This is an annual series of talks by a distinguished geometric analyst aimed at a general public. It is organized by Y.A. Rubinstein and S.A. Wolpert since the 2017/18 academic year.

### 2022-2023 Sergiu Klainerman

**March 9-10, 2023**

**Are Black Holes Real? A Mathematical Approach to an Astrophysical Question****March 9, 2023 at 3:15pm****Sergiu Klainerman****Princeton**

Abstract: The question whether black holes are real can be approached mathematically by addressing basic issues concerning their rigidity, stability and how they form in the first place. I will review these and focus on recent results concerning the nonlinear stability of slowly rotating Kerr black holes.

Presentation

**Nonlinear stability of Kerr Black Holes for Small Angular Momentum****March 10, 2023 at 3:15 pm****Sergiu Klainerman****Princeton**

Abstract: I will describe the main ideas behind my recent results with J. Szeftel and with E. Giorgi and J. Szeftel concerning the nonlinear stability of slowly rotating black holes.

Presentation

### 2018-2019 Bo Berndtsson

The classical Brunn-Minkowski theorem is an inequality for volumes of convex bodies. It can be formulated as a statement about how the volumes of vertical slices of a convex body vary when the slice varies. In these lectures we will discuss analogous results in a complex setting, where real convexity is replaced by corresponding notions in complex analysis.

Instead of slices of a convex body we then have the fibers of a holomorphic map, for instance vertical slices of a pseudoconvex domain, and instead of volumes we look at L^2-norms of holomorphic functions on the fiber. Although this picture may at first look quite different from the one in convex geometry, the Brunn-Minkowski theorem turns out to be a fruitful source of inspiration for the complex results.

#### October 31, 2018

**Complex Brunn-Minkowski theory - Watch The Video ****Wednesday, October 31 at 3:15pm**

Bo Berndtsson**About the speaker**

Location: Kirwan Hall 3206

Abstract: In the first lecture we will start with a gentle introduction to the Brunn-Minkowski theorem and its generalization to convex functions, Prekopa's theorem. We will then state the results in the complex setting and indicate how the real theory can be seen as a special case when we have enough symmetry. Possibly we will also give some indications of proofs and show how Hormander's L^2-estimates for the dbar-equation replaces the use of the Brascamp-Lieb inequality in the real case.

#### November 2, 2018

**Complex Brunn-Minkowski theory - Watch The Video ****Friday, November 2, at 3:15pm**

Bo Berndtsson**About the speaker**

Location: Kirwan Hall 3206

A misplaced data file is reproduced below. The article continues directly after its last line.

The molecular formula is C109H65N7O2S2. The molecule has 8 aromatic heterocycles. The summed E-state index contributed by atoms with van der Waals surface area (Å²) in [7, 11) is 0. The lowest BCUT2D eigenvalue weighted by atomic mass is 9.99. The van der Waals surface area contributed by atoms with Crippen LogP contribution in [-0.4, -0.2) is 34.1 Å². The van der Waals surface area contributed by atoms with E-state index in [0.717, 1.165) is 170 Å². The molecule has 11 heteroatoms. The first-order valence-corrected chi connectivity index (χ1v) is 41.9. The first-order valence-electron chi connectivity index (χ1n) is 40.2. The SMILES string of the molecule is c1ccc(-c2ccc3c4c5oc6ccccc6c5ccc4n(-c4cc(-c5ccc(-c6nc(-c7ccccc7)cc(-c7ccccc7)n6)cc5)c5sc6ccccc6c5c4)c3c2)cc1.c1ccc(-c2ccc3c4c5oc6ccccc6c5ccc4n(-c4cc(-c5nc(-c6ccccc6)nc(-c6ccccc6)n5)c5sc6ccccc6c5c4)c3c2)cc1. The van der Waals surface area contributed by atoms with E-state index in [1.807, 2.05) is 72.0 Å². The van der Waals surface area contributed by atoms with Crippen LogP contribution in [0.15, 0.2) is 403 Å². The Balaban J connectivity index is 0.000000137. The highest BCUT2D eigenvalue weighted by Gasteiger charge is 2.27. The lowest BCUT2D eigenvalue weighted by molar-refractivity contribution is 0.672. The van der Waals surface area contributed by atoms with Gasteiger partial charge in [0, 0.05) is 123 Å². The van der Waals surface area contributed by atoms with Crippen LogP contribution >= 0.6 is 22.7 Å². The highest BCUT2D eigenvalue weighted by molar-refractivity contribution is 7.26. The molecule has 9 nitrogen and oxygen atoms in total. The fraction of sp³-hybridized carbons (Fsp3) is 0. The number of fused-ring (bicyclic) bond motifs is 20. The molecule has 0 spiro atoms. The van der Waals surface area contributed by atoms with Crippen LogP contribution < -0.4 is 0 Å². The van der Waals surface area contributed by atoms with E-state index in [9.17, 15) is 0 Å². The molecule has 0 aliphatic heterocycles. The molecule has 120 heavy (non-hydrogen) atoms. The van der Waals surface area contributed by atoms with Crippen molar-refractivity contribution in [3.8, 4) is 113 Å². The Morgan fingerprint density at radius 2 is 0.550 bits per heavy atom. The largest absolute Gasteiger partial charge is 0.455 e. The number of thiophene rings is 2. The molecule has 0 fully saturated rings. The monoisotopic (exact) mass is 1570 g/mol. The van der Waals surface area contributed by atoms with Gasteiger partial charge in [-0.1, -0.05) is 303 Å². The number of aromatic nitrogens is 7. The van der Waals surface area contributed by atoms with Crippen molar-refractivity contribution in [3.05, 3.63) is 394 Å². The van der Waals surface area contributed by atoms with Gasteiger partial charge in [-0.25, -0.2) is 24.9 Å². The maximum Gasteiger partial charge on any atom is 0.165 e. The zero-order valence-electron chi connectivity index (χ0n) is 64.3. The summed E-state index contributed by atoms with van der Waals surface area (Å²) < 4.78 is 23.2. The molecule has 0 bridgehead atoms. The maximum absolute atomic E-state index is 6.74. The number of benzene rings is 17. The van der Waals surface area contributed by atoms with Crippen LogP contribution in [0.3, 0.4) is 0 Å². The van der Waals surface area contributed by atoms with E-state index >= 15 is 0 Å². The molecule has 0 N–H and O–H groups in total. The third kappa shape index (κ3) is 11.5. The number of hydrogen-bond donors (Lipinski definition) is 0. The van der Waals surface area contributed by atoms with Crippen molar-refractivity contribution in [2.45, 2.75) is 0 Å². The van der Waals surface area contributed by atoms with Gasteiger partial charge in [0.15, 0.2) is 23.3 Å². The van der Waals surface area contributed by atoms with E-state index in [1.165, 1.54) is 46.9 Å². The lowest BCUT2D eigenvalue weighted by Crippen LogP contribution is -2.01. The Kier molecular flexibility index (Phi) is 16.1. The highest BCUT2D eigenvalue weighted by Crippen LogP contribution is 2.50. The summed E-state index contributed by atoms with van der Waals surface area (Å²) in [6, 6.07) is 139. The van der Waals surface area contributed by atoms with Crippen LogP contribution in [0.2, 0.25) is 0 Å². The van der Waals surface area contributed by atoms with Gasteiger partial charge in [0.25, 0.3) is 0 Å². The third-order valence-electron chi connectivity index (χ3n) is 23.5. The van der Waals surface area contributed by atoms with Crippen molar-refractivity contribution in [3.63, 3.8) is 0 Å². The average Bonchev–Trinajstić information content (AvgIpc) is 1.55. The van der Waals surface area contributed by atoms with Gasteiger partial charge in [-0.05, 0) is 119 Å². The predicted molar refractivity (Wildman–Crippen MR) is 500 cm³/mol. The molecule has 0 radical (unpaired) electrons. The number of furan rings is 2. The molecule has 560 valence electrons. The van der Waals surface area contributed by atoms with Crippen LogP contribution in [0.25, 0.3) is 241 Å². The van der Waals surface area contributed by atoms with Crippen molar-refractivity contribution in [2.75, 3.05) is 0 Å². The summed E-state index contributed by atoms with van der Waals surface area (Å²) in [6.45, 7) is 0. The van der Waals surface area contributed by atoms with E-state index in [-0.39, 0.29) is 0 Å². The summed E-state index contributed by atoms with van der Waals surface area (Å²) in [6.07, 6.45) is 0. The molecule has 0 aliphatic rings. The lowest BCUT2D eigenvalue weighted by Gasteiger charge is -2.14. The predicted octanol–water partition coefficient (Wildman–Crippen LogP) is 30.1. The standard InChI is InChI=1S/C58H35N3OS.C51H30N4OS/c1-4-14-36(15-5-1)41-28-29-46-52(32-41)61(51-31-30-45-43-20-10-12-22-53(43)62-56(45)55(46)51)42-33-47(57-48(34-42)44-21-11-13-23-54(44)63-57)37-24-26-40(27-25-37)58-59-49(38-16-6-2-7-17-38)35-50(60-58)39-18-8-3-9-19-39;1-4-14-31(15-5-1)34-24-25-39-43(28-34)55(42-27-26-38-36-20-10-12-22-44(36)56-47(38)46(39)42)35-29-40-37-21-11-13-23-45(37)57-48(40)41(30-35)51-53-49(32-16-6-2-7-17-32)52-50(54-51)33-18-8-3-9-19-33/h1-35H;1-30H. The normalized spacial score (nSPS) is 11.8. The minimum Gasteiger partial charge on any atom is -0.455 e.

Abstract: In the second lecture we will turn to applications. In the first application we will give a proof of a sharp version of a famous result in complex analysis on extension with L^2-estimates of holomorphic functions defined on subvarieties of a pseudoconvex domain, the Ohsawa-Takegoshi theorem. In the proof we deform the ambient domain to a trivial case and use our theorem to show monotonicity of the constants under the deformation (joint work with L. Lempert). The next application is to the Mabuchi space of positively curved metrics on a fixed line bundle over a compact complex manifold. We will sketch a proof of a generalization of the Bando-Mabuchi uniqueness theorem for Kahler-Einstein metrics, using a complex version of Prekopa's theorem. Finally, we shall discuss applications to some positivity results from algebraic geometry, starting with a classical theorem of Griffiths.

### 2017-2018 Richard Schoen

**March 15, 2018**

**Geometry and General Relativity****Thursday March 15 at 4:30pm****Richard Schoen****Stanford and UC Irvine**

Abstract: This talk will be a survey of some of the geometric problems and ideas which either arose from general relativity or have direct bearing on the Einstein equations.

It is intended for a general mathematical audience with minimal physics background.

Topics will include an introduction to the Cauchy problem for the Einstein equations, problems related to gravitational mass which are closely related to the Riemannian geometry of positive scalar curvature, and trapped surfaces which are related to the mean curvature and minimal surfaces.

#### March 16, 2018

**The Positive Mass Theorem Revisited****Friday, March 16 at 3:15pm****Richard Schoen****Stanford and UC Irvine**

Abstract: We will introduce the positive mass theorem which is a problem originating in general relativity, and which turns out to be connected to important mathematical questions including the study of metrics of constant scalar curvature and the stability of minimal hypersurface singularities. We will then give a general description of our recent work with S. T. Yau on resolving the theorem on high dimensional non-spin manifolds.